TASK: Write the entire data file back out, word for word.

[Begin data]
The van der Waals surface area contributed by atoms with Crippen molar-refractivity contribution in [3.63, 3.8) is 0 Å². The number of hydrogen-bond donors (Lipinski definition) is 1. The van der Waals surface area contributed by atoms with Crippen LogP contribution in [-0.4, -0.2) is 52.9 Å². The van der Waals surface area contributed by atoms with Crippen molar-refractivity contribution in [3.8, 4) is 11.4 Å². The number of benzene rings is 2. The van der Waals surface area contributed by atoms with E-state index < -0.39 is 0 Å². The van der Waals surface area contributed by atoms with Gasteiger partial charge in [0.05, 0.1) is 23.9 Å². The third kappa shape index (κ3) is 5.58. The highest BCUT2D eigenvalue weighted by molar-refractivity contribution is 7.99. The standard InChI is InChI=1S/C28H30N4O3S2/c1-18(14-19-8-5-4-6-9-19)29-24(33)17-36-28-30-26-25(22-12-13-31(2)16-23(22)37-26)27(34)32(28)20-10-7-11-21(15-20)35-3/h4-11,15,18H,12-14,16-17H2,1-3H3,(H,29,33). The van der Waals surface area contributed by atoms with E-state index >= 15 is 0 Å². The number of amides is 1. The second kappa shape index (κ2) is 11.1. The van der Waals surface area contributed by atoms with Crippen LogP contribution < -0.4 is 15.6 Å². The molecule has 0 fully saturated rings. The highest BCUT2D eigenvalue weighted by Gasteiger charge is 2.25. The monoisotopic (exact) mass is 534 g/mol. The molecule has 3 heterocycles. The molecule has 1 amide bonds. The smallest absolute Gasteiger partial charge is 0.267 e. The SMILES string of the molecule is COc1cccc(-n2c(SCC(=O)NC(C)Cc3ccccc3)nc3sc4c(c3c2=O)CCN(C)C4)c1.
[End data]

The van der Waals surface area contributed by atoms with Crippen molar-refractivity contribution in [3.63, 3.8) is 0 Å². The number of hydrogen-bond donors (Lipinski definition) is 1. The van der Waals surface area contributed by atoms with Crippen LogP contribution in [-0.4, -0.2) is 52.9 Å². The van der Waals surface area contributed by atoms with Crippen molar-refractivity contribution in [3.8, 4) is 11.4 Å². The number of benzene rings is 2. The van der Waals surface area contributed by atoms with E-state index < -0.39 is 0 Å². The van der Waals surface area contributed by atoms with Gasteiger partial charge in [0.05, 0.1) is 23.9 Å². The third kappa shape index (κ3) is 5.58. The highest BCUT2D eigenvalue weighted by molar-refractivity contribution is 7.99. The standard InChI is InChI=1S/C28H30N4O3S2/c1-18(14-19-8-5-4-6-9-19)29-24(33)17-36-28-30-26-25(22-12-13-31(2)16-23(22)37-26)27(34)32(28)20-10-7-11-21(15-20)35-3/h4-11,15,18H,12-14,16-17H2,1-3H3,(H,29,33). The van der Waals surface area contributed by atoms with E-state index >= 15 is 0 Å². The number of amides is 1. The second kappa shape index (κ2) is 11.1. The van der Waals surface area contributed by atoms with Crippen LogP contribution < -0.4 is 15.6 Å². The molecule has 0 fully saturated rings. The highest BCUT2D eigenvalue weighted by Gasteiger charge is 2.25. The monoisotopic (exact) mass is 534 g/mol. The molecule has 3 heterocycles. The molecule has 1 amide bonds. The smallest absolute Gasteiger partial charge is 0.267 e. The SMILES string of the molecule is COc1cccc(-n2c(SCC(=O)NC(C)Cc3ccccc3)nc3sc4c(c3c2=O)CCN(C)C4)c1.